When Carnival was Cancelled
Written by Maya Doyle, Research Officer, National Trust of Trinidad and Tobago
Band of the Year: Back to Africa (Source: HipPostCard)
Carnival in Trinidad and Tobago is globally recognized for being the greatest show on earth. On Carnival Monday and Tuesday, thousands of masqueraders jump up, dance and chip on the road to the sound of Soca music. The amalgamation of colours and costumes alone, create a shared experience between masqueraders and spectators. Not only do people enjoy Carnival Monday and Tuesday but the build up to these two days is what causes people to really love Carnival. ‘Feteing’ with your friends and family whilst your favourite Soca artiste sings a new hit song is what a lot of people look forward to for the Carnival season.
The fact that Carnival is cancelled this year of 2021, feels wrong almost, but it is necessary in order to protect ourselves and each other from contracting and spreading the Covid-19 virus. This cancellation of the greatest show on earth begs the question…has carnival ever been cancelled before? And a lot of people may not know this, but yes it was cancelled once and was also postponed once!
World War II was the first time Carnival as we know it was cancelled. World War II, came with many severe impacts to Trinidad and Tobago. Calypso music was widely accepted by the American troops who were located at different bases all over the country, ushering in a new era for Calypsonians who were hired by clubs and bars at that time to perform for the troops. Steelbands also found themselves in great demand at this point. At the time Trinidad’s government gave America ninety-nine year leases on army, air force and naval bases and the dissemination of these troops into Trinidadian society propelled the local economy. Carnival was cancelled for the duration of World War II from 1939-1945 for security reasons as America was laying claim to the territorial advantages of the island.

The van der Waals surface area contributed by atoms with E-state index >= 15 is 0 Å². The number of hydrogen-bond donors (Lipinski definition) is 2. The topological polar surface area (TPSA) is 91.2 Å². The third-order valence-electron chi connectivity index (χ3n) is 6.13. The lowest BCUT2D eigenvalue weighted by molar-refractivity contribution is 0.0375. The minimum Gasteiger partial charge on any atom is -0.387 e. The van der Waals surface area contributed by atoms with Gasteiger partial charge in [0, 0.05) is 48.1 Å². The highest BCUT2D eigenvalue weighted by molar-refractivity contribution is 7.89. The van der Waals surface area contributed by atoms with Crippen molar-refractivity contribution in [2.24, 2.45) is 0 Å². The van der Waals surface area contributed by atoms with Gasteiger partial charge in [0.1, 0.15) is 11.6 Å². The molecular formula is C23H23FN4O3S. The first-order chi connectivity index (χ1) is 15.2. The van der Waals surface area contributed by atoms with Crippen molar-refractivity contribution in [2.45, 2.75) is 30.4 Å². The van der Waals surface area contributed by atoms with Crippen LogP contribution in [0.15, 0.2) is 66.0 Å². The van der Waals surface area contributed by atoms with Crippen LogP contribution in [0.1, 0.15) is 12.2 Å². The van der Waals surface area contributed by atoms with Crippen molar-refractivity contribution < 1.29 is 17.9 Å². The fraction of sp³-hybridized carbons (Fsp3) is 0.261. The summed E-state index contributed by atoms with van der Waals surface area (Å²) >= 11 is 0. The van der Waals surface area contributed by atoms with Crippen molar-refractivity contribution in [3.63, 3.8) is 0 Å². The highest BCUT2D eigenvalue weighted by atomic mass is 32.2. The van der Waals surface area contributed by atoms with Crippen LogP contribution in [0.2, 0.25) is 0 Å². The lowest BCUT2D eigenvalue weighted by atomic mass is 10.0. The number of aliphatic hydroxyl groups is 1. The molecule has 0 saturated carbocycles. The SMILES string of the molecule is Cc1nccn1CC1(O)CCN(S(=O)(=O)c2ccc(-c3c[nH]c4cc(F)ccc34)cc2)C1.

Fast forward to Carnival in 1972, which was expected to be held on February 14th & 15th, however this was postponed due to a polio outbreak on the island. It was the first time since World War II that Carnival could not be held on the two Pre-Lenten dates as it was postponed to May of that same year. This cost the island about $2.35‐million in tourist revenues, according to local business leaders. Health Minister Francis Prevatt announced the postponement “to allow a nationwide polio immunization program to take its full effect” with 163 falling victim to the disease between December 1971 and February 1st 1972. Carnival in May of 1972 is especially remembered because of the downpour of rain which was immortalized by Lord Kitchener in his famous song ‘Rainorama’.
As we approach what would have been Carnival Monday and Tuesday, Soca music is heavy with the theme of “No Carnival” this year. Voice, the popular Soca artiste, partnered with Carib Brewery, in a song called, “Hold on to the Carnival”, Iwer George released a Road March contender, “If I had one Wish”, and Farmer Nappy has the hit “Backyard Jam”. As it was done before by our predecessors so it is done now, with current calypsonians and Soca artistes, portraying the love and need Trinidadians have for Carnival through music. This Carnival, explore your memories, go even further and look back into Carnival history. Listen to past Carnival songs by our lyrical calypsonians and see how their past moments, captured in calypso, still apply to this day.
Carnival in the 60’s (Source:Youtube)
“Mama, when they hear they go get the carnival
All masqueraders on heat
When they didn’t hear if it was official, but they started turning beast on the street
And they start to jump around, yaay, and they start to tumble down, yaay
And they fall down on the ground, yaay, if you see how they came, yes
But what was so comical, in the midst of bacchanal
Rain come and wash out mas in May.
Some ah them even say is they come from Morne Coco
so they wouldn’t let we play and dey blaming polio,
who they think they could fool all we know they better do fast, polio or no polio, man we want we mas.”
– Lord Kitchener ‘Rainorama’